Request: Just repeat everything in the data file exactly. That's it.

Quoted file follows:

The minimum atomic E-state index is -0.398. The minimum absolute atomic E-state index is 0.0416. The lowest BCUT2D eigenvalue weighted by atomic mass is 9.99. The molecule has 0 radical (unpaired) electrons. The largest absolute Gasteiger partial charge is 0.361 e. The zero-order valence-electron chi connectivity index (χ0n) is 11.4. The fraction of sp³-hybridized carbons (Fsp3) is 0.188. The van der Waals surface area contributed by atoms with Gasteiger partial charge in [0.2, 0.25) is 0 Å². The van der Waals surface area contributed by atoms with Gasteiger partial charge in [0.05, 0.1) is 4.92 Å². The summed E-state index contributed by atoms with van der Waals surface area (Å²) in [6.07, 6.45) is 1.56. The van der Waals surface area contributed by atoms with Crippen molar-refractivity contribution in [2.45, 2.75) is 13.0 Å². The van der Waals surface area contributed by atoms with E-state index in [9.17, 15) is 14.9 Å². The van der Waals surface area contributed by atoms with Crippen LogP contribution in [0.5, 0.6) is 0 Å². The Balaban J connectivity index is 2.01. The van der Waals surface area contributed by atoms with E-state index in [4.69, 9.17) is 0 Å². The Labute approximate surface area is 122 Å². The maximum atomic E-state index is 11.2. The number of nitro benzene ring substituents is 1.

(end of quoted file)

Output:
The minimum atomic E-state index is -0.398. The minimum absolute atomic E-state index is 0.0416. The lowest BCUT2D eigenvalue weighted by atomic mass is 9.99. The molecule has 0 radical (unpaired) electrons. The largest absolute Gasteiger partial charge is 0.361 e. The zero-order valence-electron chi connectivity index (χ0n) is 11.4. The fraction of sp³-hybridized carbons (Fsp3) is 0.188. The van der Waals surface area contributed by atoms with Gasteiger partial charge in [0.2, 0.25) is 0 Å². The van der Waals surface area contributed by atoms with Gasteiger partial charge in [0.05, 0.1) is 4.92 Å². The summed E-state index contributed by atoms with van der Waals surface area (Å²) in [6.07, 6.45) is 1.56. The van der Waals surface area contributed by atoms with Crippen molar-refractivity contribution in [2.45, 2.75) is 13.0 Å². The van der Waals surface area contributed by atoms with E-state index in [9.17, 15) is 14.9 Å². The van der Waals surface area contributed by atoms with Crippen LogP contribution in [0.5, 0.6) is 0 Å². The Balaban J connectivity index is 2.01. The van der Waals surface area contributed by atoms with E-state index in [4.69, 9.17) is 0 Å². The Labute approximate surface area is 122 Å². The maximum atomic E-state index is 11.2. The number of nitro benzene ring substituents is 1.